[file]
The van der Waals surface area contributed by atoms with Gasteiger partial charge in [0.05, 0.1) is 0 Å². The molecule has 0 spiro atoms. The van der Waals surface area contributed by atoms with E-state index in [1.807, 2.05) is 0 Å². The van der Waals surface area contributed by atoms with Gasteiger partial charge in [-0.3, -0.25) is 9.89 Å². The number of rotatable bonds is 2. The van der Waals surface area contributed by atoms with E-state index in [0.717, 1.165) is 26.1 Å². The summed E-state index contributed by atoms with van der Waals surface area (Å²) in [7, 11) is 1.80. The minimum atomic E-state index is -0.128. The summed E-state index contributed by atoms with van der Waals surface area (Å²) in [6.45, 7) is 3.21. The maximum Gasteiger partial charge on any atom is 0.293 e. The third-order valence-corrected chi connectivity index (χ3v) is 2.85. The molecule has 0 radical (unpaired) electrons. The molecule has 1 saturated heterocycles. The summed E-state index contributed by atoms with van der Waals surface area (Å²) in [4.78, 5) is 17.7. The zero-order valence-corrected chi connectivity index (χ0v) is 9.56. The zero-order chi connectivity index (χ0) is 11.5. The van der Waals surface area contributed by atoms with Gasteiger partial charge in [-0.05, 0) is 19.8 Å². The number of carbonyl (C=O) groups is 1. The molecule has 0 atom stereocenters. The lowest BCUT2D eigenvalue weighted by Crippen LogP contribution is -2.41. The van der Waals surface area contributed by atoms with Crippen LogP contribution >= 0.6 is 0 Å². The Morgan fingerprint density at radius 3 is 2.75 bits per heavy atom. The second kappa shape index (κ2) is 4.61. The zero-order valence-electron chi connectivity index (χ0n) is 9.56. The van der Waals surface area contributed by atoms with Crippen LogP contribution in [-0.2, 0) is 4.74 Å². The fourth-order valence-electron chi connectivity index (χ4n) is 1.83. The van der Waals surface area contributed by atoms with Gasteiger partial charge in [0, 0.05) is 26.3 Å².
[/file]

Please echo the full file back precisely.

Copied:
The van der Waals surface area contributed by atoms with Gasteiger partial charge in [0.05, 0.1) is 0 Å². The molecule has 0 spiro atoms. The van der Waals surface area contributed by atoms with E-state index in [1.807, 2.05) is 0 Å². The van der Waals surface area contributed by atoms with Gasteiger partial charge in [-0.3, -0.25) is 9.89 Å². The number of rotatable bonds is 2. The van der Waals surface area contributed by atoms with E-state index in [0.717, 1.165) is 26.1 Å². The summed E-state index contributed by atoms with van der Waals surface area (Å²) in [7, 11) is 1.80. The minimum atomic E-state index is -0.128. The summed E-state index contributed by atoms with van der Waals surface area (Å²) in [6.45, 7) is 3.21. The maximum Gasteiger partial charge on any atom is 0.293 e. The third-order valence-corrected chi connectivity index (χ3v) is 2.85. The molecule has 0 radical (unpaired) electrons. The molecule has 1 saturated heterocycles. The summed E-state index contributed by atoms with van der Waals surface area (Å²) in [4.78, 5) is 17.7. The zero-order valence-corrected chi connectivity index (χ0v) is 9.56. The zero-order chi connectivity index (χ0) is 11.5. The van der Waals surface area contributed by atoms with Gasteiger partial charge in [-0.05, 0) is 19.8 Å². The number of carbonyl (C=O) groups is 1. The molecule has 0 atom stereocenters. The lowest BCUT2D eigenvalue weighted by Crippen LogP contribution is -2.41. The van der Waals surface area contributed by atoms with Crippen LogP contribution >= 0.6 is 0 Å². The Morgan fingerprint density at radius 3 is 2.75 bits per heavy atom. The second kappa shape index (κ2) is 4.61. The zero-order valence-electron chi connectivity index (χ0n) is 9.56. The van der Waals surface area contributed by atoms with Crippen LogP contribution in [-0.2, 0) is 4.74 Å². The fourth-order valence-electron chi connectivity index (χ4n) is 1.83. The van der Waals surface area contributed by atoms with Gasteiger partial charge in [0, 0.05) is 26.3 Å².